“We went from free visits to paying $6 for a 20-minute call any day of the week through Securus,” Samuel, a 35-year-old man, who spent three years awaiting trial in Nashua Street jail before being acquitted, said in an interview. He asked that I not use his real name. “They find a lot of ways to drain your income.”
Research has shown that regular phone and video contact, as well as visits during incarceration significantly reduce the odds of reoffending after release and strengthen family relationships. Yet correctional officials in Mass have consistently opposed no-cost call legislation by arguing that telecom commissions pay for “inmate programming.” In an interview in August 2020, when an earlier version of the current bill was under consideration in the Senate, Hampden County Sheriff Nicholas Cocchi said the $820,000 in annual telecom commissions were needed “to provide more programs, more activities, more substance to people while they’re incarcerated so we can then bring them back to the community more apt to be successful and law-abiding and not have the temptation and the opportunities to recidivate.”
Appearing before the Joint Committee on Ways and Means last month, Middlesex County Sheriff Peter Koutoujian repeated that message, arguing: “These monies are not spent on anything except for programs … for inmate, or incarcerated individual, betterments. … If we lose much more of these fundings it will affect our ability to provide programming.”
Efforts to verify the link between phone revenues and “inmate betterments” revealed wildly diverse spending practices across agencies. In Berkshire County, for instance, commission payments prior to 2020 covered only special perks like “take-out pizzas” and “free calling cards,” according to Daniel Sheridan, general counsel for the Western Mass sheriff’s department. “We did not cut any programs due to the elimination of commissions,” he wrote in an email response to questions.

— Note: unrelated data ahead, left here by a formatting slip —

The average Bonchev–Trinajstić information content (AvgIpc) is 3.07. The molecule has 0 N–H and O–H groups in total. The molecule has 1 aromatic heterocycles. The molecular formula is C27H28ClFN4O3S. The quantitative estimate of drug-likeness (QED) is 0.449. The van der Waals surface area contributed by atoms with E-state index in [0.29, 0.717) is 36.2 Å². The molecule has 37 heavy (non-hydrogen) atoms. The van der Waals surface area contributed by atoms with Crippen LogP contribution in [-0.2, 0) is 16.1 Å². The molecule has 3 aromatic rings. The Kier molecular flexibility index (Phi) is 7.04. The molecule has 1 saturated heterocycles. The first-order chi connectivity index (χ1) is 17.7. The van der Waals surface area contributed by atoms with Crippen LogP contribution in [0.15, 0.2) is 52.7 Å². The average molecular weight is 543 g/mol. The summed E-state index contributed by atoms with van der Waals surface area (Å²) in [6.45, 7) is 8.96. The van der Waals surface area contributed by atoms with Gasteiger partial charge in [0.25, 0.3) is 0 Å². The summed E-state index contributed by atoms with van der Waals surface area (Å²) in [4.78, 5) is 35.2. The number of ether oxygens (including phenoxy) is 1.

By contrast, in a 2020 letter to constituents, Middlesex County Sheriff Koutoujian cited a list of services covered by phone revenues that ranged from substance use and HIV/AIDS treatment (which are technically not programs, but rather medical care) to electronic monitoring bracelets, yoga classes, and parenting programs. While in Hampden County, an itemized spreadsheet showed that annual commissions of $679,000 in 2020-21 paid for various educational and vocational expenses through the “Inmate Commissary Fund”—including teacher and mentor salaries, inmate work stipends, and reentry services.
The use of telecom kickbacks for “programs,” in whatever form, raises troubling questions about the ethics of correctional funding priorities in the state.
“Even if they are providing the most rehabilitative programs available,” says Wanda Bertram, communications strategist for Prison Policy Initiative, “it still wouldn’t be right to fund programs like that via the lowest income people in Massachusetts. That’s the definition of a regressive tax.”
A letter written to Sheriff Koutoujian by 13 Middlesex County residents (and signed by an additional 1,300 residents) in 2020 addresses the issue head-on: “No Matter what, programs should be the responsibility of the government, because the government has chosen incarceration as a public policy. Programs should not be paid for by families who are already struggling to get by.”